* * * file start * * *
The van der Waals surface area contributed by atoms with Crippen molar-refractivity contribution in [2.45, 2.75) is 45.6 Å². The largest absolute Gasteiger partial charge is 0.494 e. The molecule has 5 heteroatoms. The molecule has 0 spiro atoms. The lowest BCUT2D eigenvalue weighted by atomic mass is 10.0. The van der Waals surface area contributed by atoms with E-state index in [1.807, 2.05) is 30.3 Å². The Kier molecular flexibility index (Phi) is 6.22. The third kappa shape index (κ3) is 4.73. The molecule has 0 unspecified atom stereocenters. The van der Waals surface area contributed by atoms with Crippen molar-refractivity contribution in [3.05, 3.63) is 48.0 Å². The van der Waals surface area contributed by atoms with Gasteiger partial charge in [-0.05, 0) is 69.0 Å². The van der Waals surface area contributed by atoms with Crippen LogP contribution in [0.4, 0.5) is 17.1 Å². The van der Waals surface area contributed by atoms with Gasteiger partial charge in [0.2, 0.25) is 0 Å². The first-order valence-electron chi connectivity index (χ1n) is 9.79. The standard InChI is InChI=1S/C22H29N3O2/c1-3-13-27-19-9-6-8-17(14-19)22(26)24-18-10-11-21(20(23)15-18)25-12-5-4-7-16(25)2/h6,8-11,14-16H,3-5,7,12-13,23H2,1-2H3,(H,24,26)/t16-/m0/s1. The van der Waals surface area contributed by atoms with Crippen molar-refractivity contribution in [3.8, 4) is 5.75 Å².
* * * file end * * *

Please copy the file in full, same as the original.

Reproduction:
The van der Waals surface area contributed by atoms with Crippen molar-refractivity contribution in [2.45, 2.75) is 45.6 Å². The largest absolute Gasteiger partial charge is 0.494 e. The molecule has 5 heteroatoms. The molecule has 0 spiro atoms. The lowest BCUT2D eigenvalue weighted by atomic mass is 10.0. The van der Waals surface area contributed by atoms with E-state index in [1.807, 2.05) is 30.3 Å². The Kier molecular flexibility index (Phi) is 6.22. The third kappa shape index (κ3) is 4.73. The molecule has 0 unspecified atom stereocenters. The van der Waals surface area contributed by atoms with Crippen molar-refractivity contribution in [3.05, 3.63) is 48.0 Å². The van der Waals surface area contributed by atoms with Gasteiger partial charge in [-0.05, 0) is 69.0 Å². The van der Waals surface area contributed by atoms with Crippen LogP contribution in [0.4, 0.5) is 17.1 Å². The van der Waals surface area contributed by atoms with Gasteiger partial charge in [0.2, 0.25) is 0 Å². The first-order valence-electron chi connectivity index (χ1n) is 9.79. The standard InChI is InChI=1S/C22H29N3O2/c1-3-13-27-19-9-6-8-17(14-19)22(26)24-18-10-11-21(20(23)15-18)25-12-5-4-7-16(25)2/h6,8-11,14-16H,3-5,7,12-13,23H2,1-2H3,(H,24,26)/t16-/m0/s1. The van der Waals surface area contributed by atoms with Crippen molar-refractivity contribution in [3.8, 4) is 5.75 Å².